BG: In California there are going to be problems. You could register up to Oct. 22, including online. About a million Californians used the online registration site; it was extremely popular. And it’s going to be impossible for the counties to get their rosters printed with an accurate, up-to-date set of names of those eligible to vote at each polling precinct.
BG: So for people who registered close to the deadline, they will be listed on a supplemental roster, which needs to be mailed or delivered, for use at each precinct and polling table. I’m planning to be a poll worker in Contra Costa County. Before Election Day, I have to go meet someone who’s going to deliver supplemental materials.
So we know there’s going to be a lot of provisional ballots in California. Luckily, most provisional ballots get counted in this state — I believe around 90 percent. In a lot of other states, the percentage is much lower. In California, provisional ballots submitted anywhere within the county where the voter is registered can be counted.
KM: Provisional ballots is one of the big issues to watch in the national election, in terms of voter access and voting rights.
Haven’t there been calls for international delegations to observe the U.S. election?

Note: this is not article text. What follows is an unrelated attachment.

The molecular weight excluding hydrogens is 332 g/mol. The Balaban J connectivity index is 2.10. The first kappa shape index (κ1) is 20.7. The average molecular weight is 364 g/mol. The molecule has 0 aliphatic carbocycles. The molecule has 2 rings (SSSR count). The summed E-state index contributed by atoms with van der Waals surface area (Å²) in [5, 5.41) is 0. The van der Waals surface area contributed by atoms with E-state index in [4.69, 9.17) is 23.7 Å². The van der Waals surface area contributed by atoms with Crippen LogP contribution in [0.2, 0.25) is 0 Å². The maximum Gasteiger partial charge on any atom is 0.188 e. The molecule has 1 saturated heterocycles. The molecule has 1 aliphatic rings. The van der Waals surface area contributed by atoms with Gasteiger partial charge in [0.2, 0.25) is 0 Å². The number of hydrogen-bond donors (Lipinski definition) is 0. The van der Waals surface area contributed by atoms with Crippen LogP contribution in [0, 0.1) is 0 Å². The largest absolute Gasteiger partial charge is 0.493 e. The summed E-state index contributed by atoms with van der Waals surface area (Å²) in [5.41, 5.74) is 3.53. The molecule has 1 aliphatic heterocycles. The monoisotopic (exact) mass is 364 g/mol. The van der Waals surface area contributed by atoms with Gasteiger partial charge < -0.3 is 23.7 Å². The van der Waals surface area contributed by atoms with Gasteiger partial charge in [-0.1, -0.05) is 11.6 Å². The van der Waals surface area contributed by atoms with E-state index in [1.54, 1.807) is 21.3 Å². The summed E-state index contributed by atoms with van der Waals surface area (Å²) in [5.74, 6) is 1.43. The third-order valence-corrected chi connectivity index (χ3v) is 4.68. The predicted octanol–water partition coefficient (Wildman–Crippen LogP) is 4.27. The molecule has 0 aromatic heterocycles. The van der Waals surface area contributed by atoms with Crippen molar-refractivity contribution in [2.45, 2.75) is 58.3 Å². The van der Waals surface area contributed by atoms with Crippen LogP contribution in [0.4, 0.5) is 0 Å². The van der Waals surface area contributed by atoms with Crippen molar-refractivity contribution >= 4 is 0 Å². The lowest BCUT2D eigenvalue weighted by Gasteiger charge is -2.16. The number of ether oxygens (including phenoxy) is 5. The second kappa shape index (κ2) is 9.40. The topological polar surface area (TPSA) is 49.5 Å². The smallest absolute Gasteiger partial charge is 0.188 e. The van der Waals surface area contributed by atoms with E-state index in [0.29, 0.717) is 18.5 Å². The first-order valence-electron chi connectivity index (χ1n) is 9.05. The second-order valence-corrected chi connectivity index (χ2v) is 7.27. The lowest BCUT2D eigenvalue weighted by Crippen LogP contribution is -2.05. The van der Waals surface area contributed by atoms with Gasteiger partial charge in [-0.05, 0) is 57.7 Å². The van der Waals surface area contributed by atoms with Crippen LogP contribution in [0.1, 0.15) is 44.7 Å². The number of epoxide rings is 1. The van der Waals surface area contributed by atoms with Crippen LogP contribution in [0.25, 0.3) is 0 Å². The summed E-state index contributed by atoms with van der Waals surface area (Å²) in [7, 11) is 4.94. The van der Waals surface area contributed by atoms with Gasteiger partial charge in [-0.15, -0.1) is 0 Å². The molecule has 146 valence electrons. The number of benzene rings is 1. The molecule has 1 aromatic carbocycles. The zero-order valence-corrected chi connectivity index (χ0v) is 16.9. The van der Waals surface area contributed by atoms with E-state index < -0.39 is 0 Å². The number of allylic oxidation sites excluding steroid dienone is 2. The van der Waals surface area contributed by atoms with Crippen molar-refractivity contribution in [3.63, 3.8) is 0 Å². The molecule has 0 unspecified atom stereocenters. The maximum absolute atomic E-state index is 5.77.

KM: Yes. The U.S. State Department invited international observers from the OSCE, the Organization for Security and Cooperation in Europe. The observers picked a few states to visit, Texas among them. That’s a good bet, because it’s a big state, with a voter ID law, etc. But Texas has issued some stern warnings, telling observers they might get prosecuted. Why wouldn’t you have observers? Come on and watch, by all means.
BG: That’s what we all learned in 2000: Transparency is a great value. Other than how you actually voted, it all should all be open and public.
What’s the best adjective to describe your feelings about the upcoming election?
KM: Worried. There are a lot of moving pieces. We’re concerned about provisional ballots, and voter ID laws. And we’re all worried about Ohio.
BG: Uncertain. Around the country a lot is going to be decided in court. There will be a lot of process issues — voter ID laws, malfunctions with equipment, different practices in different parts of the state and country.
There are people who think all election administrators are bad, that they can be bought by the campaigns. We’ve seen enough of what they do, and how hard it is, that we don’t see them that way. We see them as trying to do their best to be accurate and transparent.
KM: We know many of the California election administrators well. Some of them have been doing it for long time and do a really good job. Hats off to them. The registrar of voters is sometimes the county clerk, too. Sometime they have other jobs, like treasurer and assessor. I’m still looking for a registrar who’s also the coroner.